chanics. But these victims are apparentlygetting used up, so thinks the Márwári, and he scorns to deal with them. Europeans and Eurasians are not without the pale of Márwári's influence. He will lend when the banks fail a poor fellow. When the manager dismisses Augustus Hardup, of the G. I. P. Railway, the Márwári is his refuge. It is with the Márwári's money that Augustus applies for another place; it is with Márwári's money that Augustus woos and wins the widow Pereira with Rs. 10,000 under trust, left by the ugly old apothecary, her first husband. It is also with the Márwári's money that Augustus goes to Poona, Jubbulpore, and other likely places in search of employment—never to return. But the Márwári has security at least in the person of a friend of Augustus decamped. This worthy, an inmate of the workhouse, generally pays the Marwari with kicks and cuffs. He shakes off the "reptile" once for all, and after that is never troubled by the dun.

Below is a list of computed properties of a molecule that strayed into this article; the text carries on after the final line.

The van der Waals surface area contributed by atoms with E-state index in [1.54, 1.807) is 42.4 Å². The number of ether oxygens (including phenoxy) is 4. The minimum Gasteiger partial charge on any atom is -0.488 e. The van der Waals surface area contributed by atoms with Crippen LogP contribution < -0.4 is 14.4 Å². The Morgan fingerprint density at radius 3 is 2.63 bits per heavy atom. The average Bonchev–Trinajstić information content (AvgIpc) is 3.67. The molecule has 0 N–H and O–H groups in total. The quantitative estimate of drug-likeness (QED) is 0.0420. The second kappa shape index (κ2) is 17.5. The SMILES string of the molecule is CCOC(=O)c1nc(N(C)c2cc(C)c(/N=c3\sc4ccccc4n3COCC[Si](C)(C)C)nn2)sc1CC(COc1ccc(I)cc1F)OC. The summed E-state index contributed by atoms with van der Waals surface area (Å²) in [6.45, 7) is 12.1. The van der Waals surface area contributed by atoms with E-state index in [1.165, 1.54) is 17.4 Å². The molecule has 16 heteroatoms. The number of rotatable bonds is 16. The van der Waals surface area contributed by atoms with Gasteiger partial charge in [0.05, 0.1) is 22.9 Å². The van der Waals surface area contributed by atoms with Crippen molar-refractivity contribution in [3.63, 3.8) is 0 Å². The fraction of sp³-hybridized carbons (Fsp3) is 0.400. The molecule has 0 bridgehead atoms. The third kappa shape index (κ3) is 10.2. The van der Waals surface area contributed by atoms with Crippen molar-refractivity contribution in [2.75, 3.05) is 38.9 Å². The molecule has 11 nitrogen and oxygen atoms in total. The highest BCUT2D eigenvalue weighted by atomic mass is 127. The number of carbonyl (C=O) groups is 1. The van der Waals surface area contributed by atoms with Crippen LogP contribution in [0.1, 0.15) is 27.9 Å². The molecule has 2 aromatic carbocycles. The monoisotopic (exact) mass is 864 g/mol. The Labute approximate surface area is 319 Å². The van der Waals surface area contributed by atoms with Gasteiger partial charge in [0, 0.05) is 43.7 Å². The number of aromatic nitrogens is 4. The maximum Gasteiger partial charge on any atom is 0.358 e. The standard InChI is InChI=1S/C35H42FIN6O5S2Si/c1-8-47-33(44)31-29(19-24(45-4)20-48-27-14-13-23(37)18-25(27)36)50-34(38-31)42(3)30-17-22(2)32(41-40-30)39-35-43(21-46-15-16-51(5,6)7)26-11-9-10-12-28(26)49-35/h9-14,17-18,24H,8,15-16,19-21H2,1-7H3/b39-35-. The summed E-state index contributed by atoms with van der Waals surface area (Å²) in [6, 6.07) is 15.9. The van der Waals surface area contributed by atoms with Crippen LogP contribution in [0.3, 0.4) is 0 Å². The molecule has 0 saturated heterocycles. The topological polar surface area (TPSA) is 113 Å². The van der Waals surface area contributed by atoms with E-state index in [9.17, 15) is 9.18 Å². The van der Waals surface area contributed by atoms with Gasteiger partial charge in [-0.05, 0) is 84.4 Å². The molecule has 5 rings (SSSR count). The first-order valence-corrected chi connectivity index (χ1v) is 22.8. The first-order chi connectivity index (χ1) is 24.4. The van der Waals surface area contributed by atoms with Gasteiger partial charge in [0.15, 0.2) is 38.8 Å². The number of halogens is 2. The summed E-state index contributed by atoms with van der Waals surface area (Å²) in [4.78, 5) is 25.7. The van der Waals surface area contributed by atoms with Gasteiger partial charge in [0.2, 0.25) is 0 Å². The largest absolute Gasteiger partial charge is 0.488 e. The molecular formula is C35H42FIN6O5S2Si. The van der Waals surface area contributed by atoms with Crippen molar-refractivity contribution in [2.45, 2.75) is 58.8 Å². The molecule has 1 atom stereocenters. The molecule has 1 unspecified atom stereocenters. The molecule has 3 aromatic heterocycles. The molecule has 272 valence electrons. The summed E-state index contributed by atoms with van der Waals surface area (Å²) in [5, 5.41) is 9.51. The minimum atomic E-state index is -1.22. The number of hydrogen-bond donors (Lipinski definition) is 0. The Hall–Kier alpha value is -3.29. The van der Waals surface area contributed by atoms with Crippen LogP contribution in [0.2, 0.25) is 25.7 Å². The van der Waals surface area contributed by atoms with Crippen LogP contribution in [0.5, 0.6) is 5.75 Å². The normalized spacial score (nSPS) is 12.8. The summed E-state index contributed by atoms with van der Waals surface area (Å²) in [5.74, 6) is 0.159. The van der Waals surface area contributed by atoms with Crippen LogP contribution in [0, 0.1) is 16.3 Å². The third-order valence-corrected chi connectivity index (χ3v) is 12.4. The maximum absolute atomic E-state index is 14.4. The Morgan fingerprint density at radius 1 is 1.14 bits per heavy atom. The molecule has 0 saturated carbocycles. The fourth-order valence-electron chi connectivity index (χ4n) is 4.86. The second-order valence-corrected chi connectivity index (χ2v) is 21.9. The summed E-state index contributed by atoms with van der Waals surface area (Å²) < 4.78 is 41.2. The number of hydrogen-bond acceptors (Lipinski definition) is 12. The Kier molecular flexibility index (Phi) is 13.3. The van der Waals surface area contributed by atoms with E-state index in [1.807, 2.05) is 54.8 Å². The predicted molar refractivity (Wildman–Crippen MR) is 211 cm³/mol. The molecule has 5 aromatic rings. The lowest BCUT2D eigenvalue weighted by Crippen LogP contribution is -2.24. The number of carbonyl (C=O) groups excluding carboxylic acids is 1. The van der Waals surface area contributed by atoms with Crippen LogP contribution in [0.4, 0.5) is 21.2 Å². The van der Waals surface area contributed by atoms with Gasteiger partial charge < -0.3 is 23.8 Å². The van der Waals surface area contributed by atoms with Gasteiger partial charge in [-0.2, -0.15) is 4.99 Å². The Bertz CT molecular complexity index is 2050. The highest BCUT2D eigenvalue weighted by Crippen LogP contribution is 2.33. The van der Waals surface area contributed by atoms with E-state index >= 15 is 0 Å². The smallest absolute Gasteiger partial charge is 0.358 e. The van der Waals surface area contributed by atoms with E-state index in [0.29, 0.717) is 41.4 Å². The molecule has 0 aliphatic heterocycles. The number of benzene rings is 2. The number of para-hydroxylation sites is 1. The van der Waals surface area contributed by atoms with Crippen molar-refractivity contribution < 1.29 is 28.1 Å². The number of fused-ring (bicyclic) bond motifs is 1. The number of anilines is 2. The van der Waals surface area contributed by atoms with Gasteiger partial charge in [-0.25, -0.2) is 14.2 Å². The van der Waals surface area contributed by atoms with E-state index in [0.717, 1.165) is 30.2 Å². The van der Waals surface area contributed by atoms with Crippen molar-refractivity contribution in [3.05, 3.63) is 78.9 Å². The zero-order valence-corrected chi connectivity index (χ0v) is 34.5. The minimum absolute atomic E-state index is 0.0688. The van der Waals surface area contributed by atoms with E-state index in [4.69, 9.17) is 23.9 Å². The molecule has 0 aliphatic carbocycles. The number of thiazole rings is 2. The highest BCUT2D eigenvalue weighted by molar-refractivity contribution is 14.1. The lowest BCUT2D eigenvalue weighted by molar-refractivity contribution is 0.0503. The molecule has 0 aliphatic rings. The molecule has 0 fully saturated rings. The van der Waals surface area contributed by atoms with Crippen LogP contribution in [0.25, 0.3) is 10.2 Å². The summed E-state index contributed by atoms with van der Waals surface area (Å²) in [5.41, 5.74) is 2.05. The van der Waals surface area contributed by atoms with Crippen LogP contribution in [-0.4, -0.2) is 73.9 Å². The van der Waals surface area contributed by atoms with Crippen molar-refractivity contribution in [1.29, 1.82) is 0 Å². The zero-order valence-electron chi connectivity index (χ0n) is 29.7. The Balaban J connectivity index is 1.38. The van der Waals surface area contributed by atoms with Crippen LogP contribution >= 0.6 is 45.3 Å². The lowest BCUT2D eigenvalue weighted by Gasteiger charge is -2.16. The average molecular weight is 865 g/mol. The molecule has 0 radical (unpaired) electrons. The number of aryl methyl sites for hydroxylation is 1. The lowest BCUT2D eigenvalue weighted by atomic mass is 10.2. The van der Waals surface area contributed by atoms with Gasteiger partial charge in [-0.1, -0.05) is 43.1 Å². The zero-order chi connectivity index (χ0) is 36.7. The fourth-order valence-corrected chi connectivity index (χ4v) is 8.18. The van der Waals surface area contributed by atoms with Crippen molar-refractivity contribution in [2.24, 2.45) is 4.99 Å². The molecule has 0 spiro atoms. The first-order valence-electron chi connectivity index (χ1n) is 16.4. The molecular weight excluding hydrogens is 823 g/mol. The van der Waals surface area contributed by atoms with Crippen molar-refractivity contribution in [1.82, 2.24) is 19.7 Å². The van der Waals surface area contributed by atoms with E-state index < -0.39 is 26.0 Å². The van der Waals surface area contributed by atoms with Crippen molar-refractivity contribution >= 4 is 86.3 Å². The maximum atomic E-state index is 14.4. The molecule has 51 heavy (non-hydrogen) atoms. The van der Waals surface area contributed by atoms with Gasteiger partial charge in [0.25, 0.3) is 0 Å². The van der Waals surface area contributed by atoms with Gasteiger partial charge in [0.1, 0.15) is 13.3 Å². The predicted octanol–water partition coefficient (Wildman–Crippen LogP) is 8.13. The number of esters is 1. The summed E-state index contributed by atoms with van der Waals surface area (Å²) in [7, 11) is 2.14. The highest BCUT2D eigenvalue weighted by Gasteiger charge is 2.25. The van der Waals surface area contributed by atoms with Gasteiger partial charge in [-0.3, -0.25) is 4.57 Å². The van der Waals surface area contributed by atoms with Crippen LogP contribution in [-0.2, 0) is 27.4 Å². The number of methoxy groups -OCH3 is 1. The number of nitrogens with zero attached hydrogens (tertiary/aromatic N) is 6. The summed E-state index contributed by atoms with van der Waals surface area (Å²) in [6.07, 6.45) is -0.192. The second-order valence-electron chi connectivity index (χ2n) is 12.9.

The Márwári as a Member of Society.
Thus lives the Márwári, buying and selling, lending and recovering, scheming, bullying, and going to court. His life is a continued struggle